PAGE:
Climate deal looks close, but may not halt warming
By Richard Black
Environment correspondent, BBC News website, Copenhagen
He Yafei says China is willing to "engage" on emissions monitoring
A deal at the UN climate summit looks more likely following a frantic day of behind the scenes diplomacy.
China signalled concessions on monitoring of emission curbs, and the US said it would commit money for developing countries.
Leaders are likely to have big choices to make when they meet on Friday.
However, a leaked document from the UN climate convention indicates the best deal likely here will not keep the temperature rise below 2C (3.6F).
Even if countries implement their biggest pledges, a rise of 3C (5.4F) is indicated, it concluded.
Despite many expressions of concern about projections of climate change, finance has emerged as an issue more likely to make or break a deal than emission pledges.
COPENHAGEN CLIMATE SUMMIT
Delegates from 193 nations are in Copenhagen to negotiate an agreement on curbing greenhouse gas emissions, in order to prevent dangerous climate change
Developing nations want rich nations to cut emissions by at least 25% by 2020 - rich nations are reluctant to go so far and want developing countries to curb emissions too
The US will not accept legally binding emissions cuts unless China does the same. China has been vague on allowing international scrutiny of its emission cuts
Ongoing disagreement on how funds to mitigate and adapt to climate change will be provided. Poor nations want direct aid, while the West favours schemes like carbon trading
US Secretary of State Hillary Clinton said her administration was prepared to help establish funding of $100bn a year for developing countries if a deal emerges here that meets US requirements.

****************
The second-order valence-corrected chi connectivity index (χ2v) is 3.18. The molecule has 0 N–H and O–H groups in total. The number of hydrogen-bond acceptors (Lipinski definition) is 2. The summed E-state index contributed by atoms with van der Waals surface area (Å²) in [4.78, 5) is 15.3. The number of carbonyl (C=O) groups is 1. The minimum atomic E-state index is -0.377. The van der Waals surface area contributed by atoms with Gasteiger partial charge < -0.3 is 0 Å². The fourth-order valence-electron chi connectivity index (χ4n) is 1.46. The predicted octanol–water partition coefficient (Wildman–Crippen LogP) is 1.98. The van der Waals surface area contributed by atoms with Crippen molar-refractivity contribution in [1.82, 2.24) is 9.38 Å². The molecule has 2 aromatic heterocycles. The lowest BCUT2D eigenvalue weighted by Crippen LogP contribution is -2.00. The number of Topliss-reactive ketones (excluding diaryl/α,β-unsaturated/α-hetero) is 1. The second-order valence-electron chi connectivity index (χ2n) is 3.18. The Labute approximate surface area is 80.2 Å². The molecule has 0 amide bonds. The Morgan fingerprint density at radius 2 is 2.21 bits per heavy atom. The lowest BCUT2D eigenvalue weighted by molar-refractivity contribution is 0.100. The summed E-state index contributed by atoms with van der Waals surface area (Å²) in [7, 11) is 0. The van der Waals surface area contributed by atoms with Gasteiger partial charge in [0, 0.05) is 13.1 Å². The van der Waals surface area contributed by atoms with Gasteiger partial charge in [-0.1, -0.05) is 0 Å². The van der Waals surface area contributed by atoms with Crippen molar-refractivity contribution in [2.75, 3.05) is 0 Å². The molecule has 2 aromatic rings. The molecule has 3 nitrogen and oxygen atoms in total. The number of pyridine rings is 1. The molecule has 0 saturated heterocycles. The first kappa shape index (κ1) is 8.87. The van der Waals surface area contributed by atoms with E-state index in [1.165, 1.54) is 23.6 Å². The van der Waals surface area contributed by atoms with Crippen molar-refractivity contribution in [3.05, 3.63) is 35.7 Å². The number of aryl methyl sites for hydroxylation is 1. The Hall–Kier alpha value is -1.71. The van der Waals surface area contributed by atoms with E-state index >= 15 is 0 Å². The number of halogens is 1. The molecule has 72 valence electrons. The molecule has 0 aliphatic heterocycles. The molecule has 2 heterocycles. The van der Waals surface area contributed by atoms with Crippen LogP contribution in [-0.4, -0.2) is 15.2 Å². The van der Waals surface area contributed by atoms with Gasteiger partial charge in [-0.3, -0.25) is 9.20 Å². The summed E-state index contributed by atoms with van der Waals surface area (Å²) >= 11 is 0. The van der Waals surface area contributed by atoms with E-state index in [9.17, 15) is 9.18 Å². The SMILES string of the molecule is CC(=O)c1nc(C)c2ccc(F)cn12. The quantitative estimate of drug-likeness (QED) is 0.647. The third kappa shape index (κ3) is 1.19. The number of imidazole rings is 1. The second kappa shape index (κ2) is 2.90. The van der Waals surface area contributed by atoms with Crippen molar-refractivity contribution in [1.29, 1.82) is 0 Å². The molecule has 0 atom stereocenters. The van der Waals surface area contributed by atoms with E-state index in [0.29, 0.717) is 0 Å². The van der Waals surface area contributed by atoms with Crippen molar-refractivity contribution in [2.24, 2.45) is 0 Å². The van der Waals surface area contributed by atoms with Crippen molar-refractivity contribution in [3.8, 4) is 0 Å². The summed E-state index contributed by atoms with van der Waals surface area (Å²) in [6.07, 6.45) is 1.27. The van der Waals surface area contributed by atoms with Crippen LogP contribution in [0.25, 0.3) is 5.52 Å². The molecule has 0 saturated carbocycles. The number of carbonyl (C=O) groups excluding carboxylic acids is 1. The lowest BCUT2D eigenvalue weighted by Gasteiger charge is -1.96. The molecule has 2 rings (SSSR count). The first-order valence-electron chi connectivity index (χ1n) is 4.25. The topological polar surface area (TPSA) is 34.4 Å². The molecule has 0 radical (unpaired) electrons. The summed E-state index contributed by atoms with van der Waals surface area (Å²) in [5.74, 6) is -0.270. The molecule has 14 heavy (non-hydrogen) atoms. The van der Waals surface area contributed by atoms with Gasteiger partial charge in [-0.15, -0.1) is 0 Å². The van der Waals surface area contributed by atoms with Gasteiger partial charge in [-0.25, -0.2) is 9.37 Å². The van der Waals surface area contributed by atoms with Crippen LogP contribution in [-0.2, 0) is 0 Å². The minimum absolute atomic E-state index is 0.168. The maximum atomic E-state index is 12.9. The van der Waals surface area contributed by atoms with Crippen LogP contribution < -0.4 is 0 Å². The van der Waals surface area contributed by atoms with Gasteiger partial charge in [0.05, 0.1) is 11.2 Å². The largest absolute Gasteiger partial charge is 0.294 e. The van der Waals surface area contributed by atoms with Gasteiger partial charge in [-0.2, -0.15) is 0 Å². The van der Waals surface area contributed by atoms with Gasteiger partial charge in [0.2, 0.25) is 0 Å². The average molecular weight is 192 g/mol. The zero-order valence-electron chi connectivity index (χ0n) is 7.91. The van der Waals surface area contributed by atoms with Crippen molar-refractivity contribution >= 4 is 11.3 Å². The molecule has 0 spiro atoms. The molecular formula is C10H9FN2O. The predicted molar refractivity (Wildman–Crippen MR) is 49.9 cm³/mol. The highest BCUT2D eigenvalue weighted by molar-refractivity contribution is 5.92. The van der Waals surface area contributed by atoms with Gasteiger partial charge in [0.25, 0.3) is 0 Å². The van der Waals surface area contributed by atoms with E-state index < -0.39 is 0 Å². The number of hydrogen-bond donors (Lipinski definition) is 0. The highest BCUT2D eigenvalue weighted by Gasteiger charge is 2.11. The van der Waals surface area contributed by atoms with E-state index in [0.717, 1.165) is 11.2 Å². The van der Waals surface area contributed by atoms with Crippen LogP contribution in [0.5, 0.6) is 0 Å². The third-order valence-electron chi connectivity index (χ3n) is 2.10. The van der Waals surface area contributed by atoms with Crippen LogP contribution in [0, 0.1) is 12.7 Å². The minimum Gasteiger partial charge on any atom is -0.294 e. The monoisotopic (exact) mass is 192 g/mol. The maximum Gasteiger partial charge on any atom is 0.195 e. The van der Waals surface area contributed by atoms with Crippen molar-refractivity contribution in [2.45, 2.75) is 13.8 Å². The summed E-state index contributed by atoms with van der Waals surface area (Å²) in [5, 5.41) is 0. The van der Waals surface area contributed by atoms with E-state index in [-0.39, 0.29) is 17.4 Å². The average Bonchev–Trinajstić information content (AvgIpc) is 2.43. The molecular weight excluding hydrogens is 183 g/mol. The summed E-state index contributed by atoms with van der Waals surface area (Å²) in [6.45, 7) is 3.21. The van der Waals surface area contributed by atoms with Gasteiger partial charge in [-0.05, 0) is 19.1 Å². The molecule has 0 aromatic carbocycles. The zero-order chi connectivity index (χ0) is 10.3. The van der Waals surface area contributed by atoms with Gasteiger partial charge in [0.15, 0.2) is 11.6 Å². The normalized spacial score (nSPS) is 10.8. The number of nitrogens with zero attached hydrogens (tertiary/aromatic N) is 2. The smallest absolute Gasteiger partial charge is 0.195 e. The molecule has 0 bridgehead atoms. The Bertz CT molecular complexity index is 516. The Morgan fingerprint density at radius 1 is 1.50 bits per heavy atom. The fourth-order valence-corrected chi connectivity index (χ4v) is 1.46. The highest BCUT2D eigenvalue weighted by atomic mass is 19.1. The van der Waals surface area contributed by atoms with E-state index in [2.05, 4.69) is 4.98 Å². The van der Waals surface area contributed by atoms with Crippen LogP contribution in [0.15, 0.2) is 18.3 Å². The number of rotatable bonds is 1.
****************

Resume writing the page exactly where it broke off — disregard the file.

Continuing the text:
"In the context of a strong accord in which all major economies pledge meaningful mitigation actions and provide full transparency as to those actions, the US is prepared to work with other countries towards a goal of mobilising $100bn a year to address the needs of developing countries."
The key demand is "transparency" from China, seen as a must if the US Senate is to pass legislation controlling emissions.
But the Beijing government has been hostile to this notion; and the issue had emerged as, in Mrs Clinton's words, a "deal-breaker".
But here, Vice Foreign Minister He Yafei has said China was ready to engage in "dialogue and co-operation that is not intrusive, that does not infringe on China's sovereignty."
Earlier, Indonesia's President Susilo Bambang Yudhoyono had called for "all of us, developed and developing countries, to be flexible" on verification.
He indicated the possibility of setting up an international mechanism for monitoring emission cuts.
Meanwhile, a leaked document prepared by the UN climate convention secretariat confirms that current pledges on cutting greenhouse gas emissions are almost certainly not enough to keep the rise in the global average temperature within 2C.
The analysis says that to achieve that goal, global emissions should be kept at or below of 44 gigatonnes (Gt) of carbon dioxide equivalent (CO2e) in 2020.
But if enacted, the current maximum pledges from developed countries would leave emissions 1.9Gt above that figure; minimum pledges would mean missing the target by 4.2Gt.